Thursday, July 10, 2014
Inquirer Daily News

Budd Schulberg 1914--2009

Budd Schulberg, the self-described "Hollywood prince" who became the industry's keenest chronicler with the caustic 1941 novel What Makes Sammy Run?, the screenwriter who worked with both F. Scott Fitzgerald (on Winter Carnival) and with Spike Lee (on a Joe Louis script, still unproduced), the Oscar-winning writer of the two seminal films of the 1950s, On the Waterfront and A Face in the Crowd, the conscience-pricked citizen who, after he witnessed his adoptive city in flames, founded the Watts Writers Workshop in 1965, has passed. He was 95.

Budd Schulberg 1914--2009

Budd Schulberg, the self-described "Hollywood prince" who became the industry's keenest chronicler with the caustic 1941 novel What Makes Sammy Run?,  the screenwriter who worked with both F. Scott Fitzgerald (on Winter Carnival) and with Spike Lee (on a Joe Louis script, still unproduced), the Oscar-winning writer of the two seminal films of the 1950s, On the Waterfront and A Face in the Crowd, the conscience-pricked citizen who, after he witnessed his adoptive city in flames, founded the Watts Writers Workshop in 1965, has passed. He was 95.

One of the most colorful and complicated figures of the 20th century, Schulberg was the son of Paramount Pictures mogul B.P. Schulberg and a Hollywood brat who was chauffeured in a custom-made limo to the newstand where he hawked magazines. The childhood stutterer who trained pigeons (a hobby he gave to Marlon Brando's Terry Malloy in Waterfront) developed a confident and formidable voice as a screenwriter, sportswriter and novelist. The Harder They Fall, his 1947 expose of prize-fighting, became a best-seller and popular 1957 Humphrey Bogart film, the actor's last.  The Disenchanted, Schulberg's novel dramatizing his sodden collaboration with Fitzgerald, was a 1950 publishing hit. And to this day, his short story "A Dinner at Ciro's" remains the most perceptive group portrait of the movie industry. In 1951, Schulberg , the so-called "socialite Socialist" who had been a member of the Communist party in the 1930s, named names to the House Un-American Activities Committee, a move that brought him jeers from the Left and cheers from the Right.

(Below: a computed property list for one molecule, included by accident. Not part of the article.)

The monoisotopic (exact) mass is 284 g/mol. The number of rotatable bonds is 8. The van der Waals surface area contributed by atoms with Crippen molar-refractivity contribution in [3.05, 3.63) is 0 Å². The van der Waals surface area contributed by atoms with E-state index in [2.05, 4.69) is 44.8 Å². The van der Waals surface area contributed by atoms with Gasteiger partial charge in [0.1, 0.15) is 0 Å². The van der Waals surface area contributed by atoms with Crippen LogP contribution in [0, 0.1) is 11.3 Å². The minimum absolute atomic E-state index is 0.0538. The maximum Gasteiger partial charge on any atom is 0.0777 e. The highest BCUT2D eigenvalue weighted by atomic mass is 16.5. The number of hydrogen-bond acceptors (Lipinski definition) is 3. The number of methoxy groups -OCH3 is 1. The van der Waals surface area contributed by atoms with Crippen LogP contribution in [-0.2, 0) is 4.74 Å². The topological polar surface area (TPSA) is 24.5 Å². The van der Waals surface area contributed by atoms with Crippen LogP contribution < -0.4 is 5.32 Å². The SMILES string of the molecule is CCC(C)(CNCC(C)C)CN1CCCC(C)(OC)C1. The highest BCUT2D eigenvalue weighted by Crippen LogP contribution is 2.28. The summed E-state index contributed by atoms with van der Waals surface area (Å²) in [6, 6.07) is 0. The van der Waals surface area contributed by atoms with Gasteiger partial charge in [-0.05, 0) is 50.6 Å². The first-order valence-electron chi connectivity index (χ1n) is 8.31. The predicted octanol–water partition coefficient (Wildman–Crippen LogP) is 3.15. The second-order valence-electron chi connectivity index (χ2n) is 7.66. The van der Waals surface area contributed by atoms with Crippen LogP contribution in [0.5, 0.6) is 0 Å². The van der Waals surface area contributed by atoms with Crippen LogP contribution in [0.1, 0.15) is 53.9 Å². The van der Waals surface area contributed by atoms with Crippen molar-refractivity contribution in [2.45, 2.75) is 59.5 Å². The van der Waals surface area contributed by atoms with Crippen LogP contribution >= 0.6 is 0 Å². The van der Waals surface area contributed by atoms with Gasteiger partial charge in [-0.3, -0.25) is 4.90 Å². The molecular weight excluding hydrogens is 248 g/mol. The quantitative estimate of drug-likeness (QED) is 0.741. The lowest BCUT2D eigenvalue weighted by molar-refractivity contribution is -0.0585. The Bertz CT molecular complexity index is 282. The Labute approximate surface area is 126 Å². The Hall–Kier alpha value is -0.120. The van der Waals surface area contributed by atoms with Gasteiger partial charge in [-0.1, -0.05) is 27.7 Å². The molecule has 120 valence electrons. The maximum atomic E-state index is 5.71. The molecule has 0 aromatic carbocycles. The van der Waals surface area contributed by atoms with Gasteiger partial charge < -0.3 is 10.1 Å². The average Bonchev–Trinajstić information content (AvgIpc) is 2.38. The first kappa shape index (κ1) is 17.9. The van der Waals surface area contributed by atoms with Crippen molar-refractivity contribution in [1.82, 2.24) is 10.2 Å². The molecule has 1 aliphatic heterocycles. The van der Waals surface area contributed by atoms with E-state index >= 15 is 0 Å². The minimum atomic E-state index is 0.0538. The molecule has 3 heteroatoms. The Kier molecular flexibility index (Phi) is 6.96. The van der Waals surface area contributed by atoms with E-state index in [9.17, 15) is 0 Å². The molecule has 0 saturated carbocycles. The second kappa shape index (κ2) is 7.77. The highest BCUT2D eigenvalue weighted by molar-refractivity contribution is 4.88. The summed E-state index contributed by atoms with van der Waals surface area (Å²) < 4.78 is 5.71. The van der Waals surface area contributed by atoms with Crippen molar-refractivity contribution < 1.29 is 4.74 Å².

Were these the only elements of his biography, Schulberg would be universally known. But he moreover had the uncanny instinct -- like an intellectual Forrest Gump -- of being an eyewitness to and major player in history. As James Fisher's lovely post in the Irish Times notes, "He was standing next to his friend Bobby Kennedy in a passageway at LA’s Ambassador Hotel when RFK was murdered in June 1968. He was seated ringside when his friend Muhammad Ali reclaimed his heavyweight title from George Foreman in Zaire in October 1974. That was nearly three decades after Budd not only arrested Leni Riefenstahl (Hitler’s favorite filmmaker) while working for his friend the legendary director John Ford in the wartime OSS; he wrested from her an implicit admission she knew about the Nazi death camps, a truth she subsequently denied for decades."

As a tribute to Schulberg, I personally intend to watch A Face in the Crowd when I get home tonight. You? Favorite Schulberg line of dialogue? Moment? This Budd's for you.

Carrie Rickey Film Critic
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Carrie Rickey Film Critic
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